This dichotomy meant that the bulk of the country’s workforce was effectively not employable in anything other than subsistence agriculture. At the same time, there was a middle class that was highly educated but underemployed because of the limited opportunities provided by a closed, socialist economy. Till the late eighties, talented and skilled Indians had two worthy choices—to join the civil services (particularly the elite Indian Administrative Services) or emigrate…Those who remained behind became part of an underemployed pool of cheap white-collar workers. When reforms were finally introduced, the entrepreneurs showed a preference for deploying these easily available skilled workers rather than the relatively unemployable masses.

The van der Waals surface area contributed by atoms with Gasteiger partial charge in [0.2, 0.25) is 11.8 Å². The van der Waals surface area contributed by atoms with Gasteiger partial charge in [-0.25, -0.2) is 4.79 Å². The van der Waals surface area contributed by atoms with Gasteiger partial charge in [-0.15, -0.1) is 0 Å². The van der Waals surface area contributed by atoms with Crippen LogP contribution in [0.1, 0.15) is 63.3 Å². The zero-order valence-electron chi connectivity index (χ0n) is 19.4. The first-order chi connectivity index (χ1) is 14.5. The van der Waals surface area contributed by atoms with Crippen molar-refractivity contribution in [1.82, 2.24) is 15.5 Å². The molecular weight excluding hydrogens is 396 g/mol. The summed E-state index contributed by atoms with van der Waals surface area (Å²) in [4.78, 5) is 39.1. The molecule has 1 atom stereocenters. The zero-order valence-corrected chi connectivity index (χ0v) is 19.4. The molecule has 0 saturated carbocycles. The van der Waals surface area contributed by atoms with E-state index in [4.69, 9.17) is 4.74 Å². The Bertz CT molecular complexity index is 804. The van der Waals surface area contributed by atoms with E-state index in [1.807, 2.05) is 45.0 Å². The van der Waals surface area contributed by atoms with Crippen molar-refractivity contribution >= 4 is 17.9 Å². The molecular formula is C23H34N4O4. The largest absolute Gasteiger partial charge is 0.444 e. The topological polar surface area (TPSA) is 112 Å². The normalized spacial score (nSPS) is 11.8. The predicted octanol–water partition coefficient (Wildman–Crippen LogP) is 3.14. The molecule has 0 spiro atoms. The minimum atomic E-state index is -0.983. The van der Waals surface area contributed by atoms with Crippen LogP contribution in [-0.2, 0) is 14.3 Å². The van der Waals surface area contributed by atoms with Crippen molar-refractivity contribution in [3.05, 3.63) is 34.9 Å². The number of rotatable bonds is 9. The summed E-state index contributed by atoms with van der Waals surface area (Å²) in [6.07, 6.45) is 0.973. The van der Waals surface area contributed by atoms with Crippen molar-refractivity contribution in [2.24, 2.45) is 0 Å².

This model persists in India because it builds off cultural attitudes that hold intellectual labor in high regard and are averse to manual labor, which has traditionally been the province of “lower” castes. Thus, India’s developmental model, reinforced by cultural norms, explains the aspirations of both India’s middle class and poor masses. The poor do not dream of sending their children to factories but of teaching them English — the language that has become associated with the middle class — so that they too will be able to “escape” from their economic conditions by emigrating or working for a multinational company within India. Of course, as I have argued before at The Diplomat, it would be impossible for the bulk of India’s workforce to be transferred to the services sector, simply because services employ fewer people than manufacturing and agriculture.